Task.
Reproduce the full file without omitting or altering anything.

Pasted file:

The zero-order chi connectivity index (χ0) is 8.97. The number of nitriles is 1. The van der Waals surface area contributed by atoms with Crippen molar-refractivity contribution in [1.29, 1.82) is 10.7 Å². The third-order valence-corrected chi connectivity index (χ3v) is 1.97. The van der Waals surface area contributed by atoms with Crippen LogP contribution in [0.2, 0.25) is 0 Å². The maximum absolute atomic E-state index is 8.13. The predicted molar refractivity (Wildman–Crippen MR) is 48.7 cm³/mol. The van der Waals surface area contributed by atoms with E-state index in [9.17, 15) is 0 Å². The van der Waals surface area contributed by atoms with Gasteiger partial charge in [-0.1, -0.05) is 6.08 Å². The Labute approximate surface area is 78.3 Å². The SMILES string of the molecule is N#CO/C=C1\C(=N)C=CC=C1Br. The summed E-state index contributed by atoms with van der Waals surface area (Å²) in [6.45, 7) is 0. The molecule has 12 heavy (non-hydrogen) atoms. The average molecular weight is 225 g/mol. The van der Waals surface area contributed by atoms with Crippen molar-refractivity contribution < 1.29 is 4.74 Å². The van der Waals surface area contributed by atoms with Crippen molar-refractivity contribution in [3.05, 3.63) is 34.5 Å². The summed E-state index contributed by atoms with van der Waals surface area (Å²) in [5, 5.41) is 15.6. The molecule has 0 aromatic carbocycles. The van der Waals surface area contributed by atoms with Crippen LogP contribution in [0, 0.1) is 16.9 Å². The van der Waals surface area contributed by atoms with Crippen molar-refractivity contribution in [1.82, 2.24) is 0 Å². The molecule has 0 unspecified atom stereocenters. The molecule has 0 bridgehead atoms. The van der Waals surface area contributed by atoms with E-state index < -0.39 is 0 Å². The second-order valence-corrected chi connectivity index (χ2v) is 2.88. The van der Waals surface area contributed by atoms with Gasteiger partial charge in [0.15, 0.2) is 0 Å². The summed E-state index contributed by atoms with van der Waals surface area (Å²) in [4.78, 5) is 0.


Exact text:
The zero-order chi connectivity index (χ0) is 8.97. The number of nitriles is 1. The van der Waals surface area contributed by atoms with Crippen molar-refractivity contribution in [1.29, 1.82) is 10.7 Å². The third-order valence-corrected chi connectivity index (χ3v) is 1.97. The van der Waals surface area contributed by atoms with Crippen LogP contribution in [0.2, 0.25) is 0 Å². The maximum absolute atomic E-state index is 8.13. The predicted molar refractivity (Wildman–Crippen MR) is 48.7 cm³/mol. The van der Waals surface area contributed by atoms with E-state index in [9.17, 15) is 0 Å². The van der Waals surface area contributed by atoms with Gasteiger partial charge in [-0.1, -0.05) is 6.08 Å². The Labute approximate surface area is 78.3 Å². The SMILES string of the molecule is N#CO/C=C1\C(=N)C=CC=C1Br. The summed E-state index contributed by atoms with van der Waals surface area (Å²) in [6.45, 7) is 0. The molecule has 12 heavy (non-hydrogen) atoms. The average molecular weight is 225 g/mol. The van der Waals surface area contributed by atoms with Crippen molar-refractivity contribution < 1.29 is 4.74 Å². The van der Waals surface area contributed by atoms with Crippen molar-refractivity contribution in [3.05, 3.63) is 34.5 Å². The summed E-state index contributed by atoms with van der Waals surface area (Å²) in [5, 5.41) is 15.6. The molecule has 0 aromatic carbocycles. The van der Waals surface area contributed by atoms with Crippen LogP contribution in [0, 0.1) is 16.9 Å². The van der Waals surface area contributed by atoms with Crippen molar-refractivity contribution in [1.82, 2.24) is 0 Å². The molecule has 0 unspecified atom stereocenters. The molecule has 0 bridgehead atoms. The van der Waals surface area contributed by atoms with E-state index < -0.39 is 0 Å². The second-order valence-corrected chi connectivity index (χ2v) is 2.88. The van der Waals surface area contributed by atoms with Gasteiger partial charge in [0.15, 0.2) is 0 Å². The summed E-state index contributed by atoms with van der Waals surface area (Å²) in [4.78, 5) is 0.